By Mark Koba
CNBC.com

The winners of every Super Bowl get to share the coveted Lombardi Trophy, but they also get a more personal keepsake -- a golden-laced, diamond-studded ring.

The National Football League contracts for 150 rings, paying up to $5,000 for each. The basic design includes the team name, logo and Super Bowl game number.

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Slideshow: High-Priced Super Bowl Rings

However, if some teams want a fancier look, such as player names, more gems or detailed designs, team owners have to foot the bill for the difference.

Unlike the Lombardi Trophy, which is awarded immediately after the game, teams have to wait to get their rings. There's a bidding process over price and design, and once that's settled it usually takes three to four months before they are handed out.

The rings are given to players, staff and owners. An NFL team has a 53-man roster with 45 to 47 players eligible to play in the game, as well as dozens of office staff. Some teams have given rings to former players and coaches, so they sometimes want more than the 150 contracted by the NFL. If they do, the teams have to pay the full amount for rings over the limit.

As prized as the rings may be, some ringholders or their families would rather have the cash value than the memories. Some sellers, usually players, don't want the public to know what they're doing. Others don't care. But it can be quite a profitable move.

To find out which Super Bowl rings are most valued, we asked Timothy Robins, owner of Championship-Rings.net, to put together a list of prices of rings that he has sold or is selling. Some of the rings go back decades, while others are from more recent games.

In addition to the design, what makes one ring more valuable than another is its condition and who owned it. There's also the fan base, according to Robins. A Pittsburgh Steelers ring might be worth more because of the demand by the Steeler faithful.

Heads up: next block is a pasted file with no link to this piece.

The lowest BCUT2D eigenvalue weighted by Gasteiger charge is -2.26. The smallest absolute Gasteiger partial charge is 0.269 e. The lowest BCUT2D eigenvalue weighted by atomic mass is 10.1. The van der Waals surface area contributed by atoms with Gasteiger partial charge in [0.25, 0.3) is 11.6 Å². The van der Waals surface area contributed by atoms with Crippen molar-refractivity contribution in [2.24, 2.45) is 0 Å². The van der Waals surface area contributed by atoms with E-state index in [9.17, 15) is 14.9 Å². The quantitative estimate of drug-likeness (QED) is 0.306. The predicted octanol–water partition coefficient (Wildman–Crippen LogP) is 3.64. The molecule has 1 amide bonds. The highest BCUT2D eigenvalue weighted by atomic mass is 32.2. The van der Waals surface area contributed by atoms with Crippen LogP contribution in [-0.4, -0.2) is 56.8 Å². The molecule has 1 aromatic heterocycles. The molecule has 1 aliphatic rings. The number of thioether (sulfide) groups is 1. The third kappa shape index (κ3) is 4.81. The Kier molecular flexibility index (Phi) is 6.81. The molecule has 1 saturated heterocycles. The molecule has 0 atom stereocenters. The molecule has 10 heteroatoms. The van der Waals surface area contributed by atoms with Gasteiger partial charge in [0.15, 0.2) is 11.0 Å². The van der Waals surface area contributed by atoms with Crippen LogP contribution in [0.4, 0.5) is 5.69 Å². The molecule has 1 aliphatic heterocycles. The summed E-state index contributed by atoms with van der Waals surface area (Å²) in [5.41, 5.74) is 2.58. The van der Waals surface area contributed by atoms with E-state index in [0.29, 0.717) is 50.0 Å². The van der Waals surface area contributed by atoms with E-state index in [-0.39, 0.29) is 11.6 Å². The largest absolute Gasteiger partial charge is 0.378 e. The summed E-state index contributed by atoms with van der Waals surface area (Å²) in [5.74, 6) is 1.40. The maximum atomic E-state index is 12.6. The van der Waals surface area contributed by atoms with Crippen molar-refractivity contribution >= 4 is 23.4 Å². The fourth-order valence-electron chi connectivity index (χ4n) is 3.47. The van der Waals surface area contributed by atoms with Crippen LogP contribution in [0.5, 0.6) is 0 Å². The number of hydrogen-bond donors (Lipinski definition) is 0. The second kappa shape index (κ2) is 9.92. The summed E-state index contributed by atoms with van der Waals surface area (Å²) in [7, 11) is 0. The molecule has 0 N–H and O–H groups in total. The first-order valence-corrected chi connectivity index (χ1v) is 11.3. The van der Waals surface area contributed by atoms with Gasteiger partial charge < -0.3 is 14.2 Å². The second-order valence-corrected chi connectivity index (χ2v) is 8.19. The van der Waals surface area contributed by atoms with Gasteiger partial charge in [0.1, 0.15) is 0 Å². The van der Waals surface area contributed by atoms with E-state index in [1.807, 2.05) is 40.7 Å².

Also, since most buyers like to wear them, an oversized ring might be harder to sell, according to Robins. Most men wear a size 11, while many NFL player rings are larger.

Please note that the year associated with the ring is for the NFL season, and not the year the game was played.

Check out which Super Bowl rings are -- or have been -- the most valuable on the open market.

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Super Bowl XLII

Value: $50,000. Team: 2007 New York Giants. The New York Giants ended the Patriots' attempt to match the Dolphins' perfect season with an exciting 17-14 win in Glendale, Ariz. Giants quarterback Eli Manning was MVP. This ring is 14k white gold with diamonds. The ring and the original wooden presentation box belonged to a Giants player. It weighs 73 grams, is approximately a size 13, and was made by Tiffany & Co. The ring is on the market for $50,000.

Super Bowl XXXVIII

Value: $58,000. Team: 2003 New England Patriots. The second Super Bowl win for the Patriots came with a 32-29 victory over the Panthers in Houston. Quarterback Tom Brady won his second Super Bowl MVP. A Patriot player put this ring up for sale. The ring is 14k white gold with diamonds. It weighs 92 grams and is approximately a size 12.5. The ring was made by Jostens and sold for $58,000.

Super Bowl XLI

Value: $60,000. Team: 2006 Indianapolis Colts. This is quarterback Peyton Manning’s only Super Bowl win -- so far. His Colts defeated the Bears in Miami by 29-17. Manning was MVP. Colts head coach Tony Dungy became the third man to win the Super Bowl as a head coach and as a former player, following Tom Flores and Mike Ditka. The ring shown here was owned by an unidentified Colts player. It's 14k white gold with diamonds and includes the original wood presentation box. It weighs 71 grams and is approximately a size 10.25. Made by Herff Jones, it sold for $60,000.

Super Bowl XXXIX

Value: $65,000. Team: 2004 New England Patriots. This was the second time in two years that the Patriots won the Super Bowl, beating the Philadelphia Eagles 24-21 in Jacksonville, Fla. Wide receiver Deion Branch was the game's MVP for the Patriots. This ring, which belonged to a Patriots player, is 14k white-gold with diamonds. It's heavy, weighing 100 grams, and is approximately a size 14.5. The ring, which was made by Jostens, is selling for $65,000.

Super Bowl I

Value: $100,000. Team: 1966 Green Bay Packers. The first championship game between the NFL and the old American Football League was between the Packers and the Chiefs in Los Angeles. It wasn't called the Super Bowl then, just the NFL-AFL Championship game. The game officially became known as the Super Bowl in 1969 when the Jets beat the Colts in a major upset. There was plenty of animosity between the AFL and NFL in this first go-round, with each trying to prove it was the better league. Green Bay won what started out as a tight game by the final score of 35-10. This ring belonged to Hall of Fame middle linebacker Ray Nitschke, who played his entire career for Green Bay. He died in 1998 of a heart attack at age 61. The ring is 14k gold with diamonds. It weighs 38 grams, is approximately a size 14, and was made by Jostens. The ring is currently valued at $100,000.

Click here for CNBC's complete slideshow of High-Priced Super Bowl Rings.

-- Questions? Comments? Email SportsBiz@cnbc.com. Or check out more Sports Biz with Darren Rovell.

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